The Detective and the Devil | Lloyd Shepherd | 2016 (21 April) | 328p | Simon and Schuster | Review copy | Buy the book
In the centre of the City of London stands the edifice of a mighty ogre, the East India Company, which has a reach that stretches across seas to the far dominions of the British Empire. In 1815, Constable Charles Horton of London’s River Police is called to the house of an East India Company clerk, Benjamin Johnson. Johnson, his wife and daughter lie murdered, almost no distance at all from the scene of an earlier crime that Horton will never be able to forget. Horton’s search of the house reveals that items may have been stolen, the evidence pointing towards the Johnson’s maid but when she too is found dead, Horton can be in no doubt that there are some secrets, Company secrets, that someone, somewhere is determined to keep hidden. Whatever the cost.
And so begins an investigation that affects not just Horton but also his wife Abigail, a woman still recovering from an earlier ordeal who continues to find comfort in her pursuit of natural philosophy. Someone is following Horton, putting himself and Abigail at risk, and the only men who can protect him, such as his mentor the magistrate John Harriott, are reaching the ends of their careers, even their lives. When Horton finds a link between the murders and the British territory of St Helena, a remote Atlantic island of no value to anyone except the East India Company, it’s almost a relief for Horton and Abigail. It is time to make a journey, but who can predict if St Helena will be any safer than the claustrophic stinking streets of London’s East End?
The Detective and the Devil is the fourth novel in Lloyd Shepherd’s series to feature Constable Charles Horton and Abigail. The novel stands alone well and so there is no need to have read the earlier books first but without them it would be harder to understand exactly what the Hortons have endured over the last few years, especially Abigail. These two people have been altered by the past but, even more than that, the cases that Horton has investigated have made him – and us – re-evaluate the very shape of the natural world, a world that is being rapidly digested by a British Empire that has no understanding at all of what it is consuming. Spurred on by the discoveries of great sea voyages and colonists, scientific investigation is at its height but some of what is discovered is hard to comprehend. There’s a malignancy as nature itself seems to fight back against greedy conquest. A conquest that thrives on the monster of empire – slavery. Reading the earlier books makes the events of The Detective and Devil easier to accept on levels other than the straightforward. But if you haven’t read them, then you can still heartily enjoy The Detective and the Devil and hopefully it will inspire you to go back to the beginning, particularly as this, I believe, may be the last.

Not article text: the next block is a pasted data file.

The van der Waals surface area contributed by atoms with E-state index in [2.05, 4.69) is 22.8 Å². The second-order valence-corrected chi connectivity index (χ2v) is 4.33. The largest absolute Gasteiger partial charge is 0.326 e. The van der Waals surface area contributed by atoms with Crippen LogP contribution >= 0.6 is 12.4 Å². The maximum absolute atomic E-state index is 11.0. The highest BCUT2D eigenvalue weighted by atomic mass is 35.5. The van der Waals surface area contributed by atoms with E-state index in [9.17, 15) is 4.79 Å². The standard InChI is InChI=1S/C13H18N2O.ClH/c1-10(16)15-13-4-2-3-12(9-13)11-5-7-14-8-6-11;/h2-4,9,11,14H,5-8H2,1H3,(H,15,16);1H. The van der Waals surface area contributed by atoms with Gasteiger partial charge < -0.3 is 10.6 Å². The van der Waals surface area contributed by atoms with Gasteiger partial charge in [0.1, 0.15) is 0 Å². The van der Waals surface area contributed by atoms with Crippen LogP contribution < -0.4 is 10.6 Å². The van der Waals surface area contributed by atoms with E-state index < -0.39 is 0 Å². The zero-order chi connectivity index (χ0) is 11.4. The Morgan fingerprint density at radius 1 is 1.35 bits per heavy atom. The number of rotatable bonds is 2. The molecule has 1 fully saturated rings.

Lloyd Shepherd’s novels aren’t like any others I can think of. They take another time and place and add to it a mythology so organic and heady that it grows through the books. Although the stories deal with scientists and detectives, the investigation of murders and the discovery of new lands, peoples and plants, there is an earthiness and timelessness to this world that is actually intoxicating. Although at times it feels like anything is possible, it still has to happen for a reason. There is a moral code here that rules and, in some ways, Horton is its enforcer. Abigail’s position is more complicated, made even more so as there are moments when she fears she hovers on the edge of madness. Horror exists on the verge of this world, watching.
In 1815 England is under attack from France and Napoleon is viewed as the monster above and beyond anything else that preys on the English. As we remember the fate of Napoleon, it seems fitting that this novel’s focus is the very distant St Helena. Much of The Detective and the Devil, though, is set in London, providing such a vivid portrait of a city divided by class and money. Abigail has the charm to move between the classes, Horton doesn’t, but he is a useful tool. This is a dirty, stinking place and it clashes with the fresh air, sea breezes and seclusion of St Helena where the final third of the book is set. But the island is far from paradise – slavery has spoiled it. I enjoyed the depiction of St Helena enormously. It’s a place where good and evil can run rampant. It’s beautifully evoked, its danger and beauty – its spell – explored.
The Detective and the Devil, just like each of the other three books, is utterly engrossing. Lloyd Shepherd’s imagination is as powerful as his writing. I read the novel in one glorious sitting. I was transported from my armchair to another time and place, sometimes frightening and somehow magical, in which I was so happy to be lost.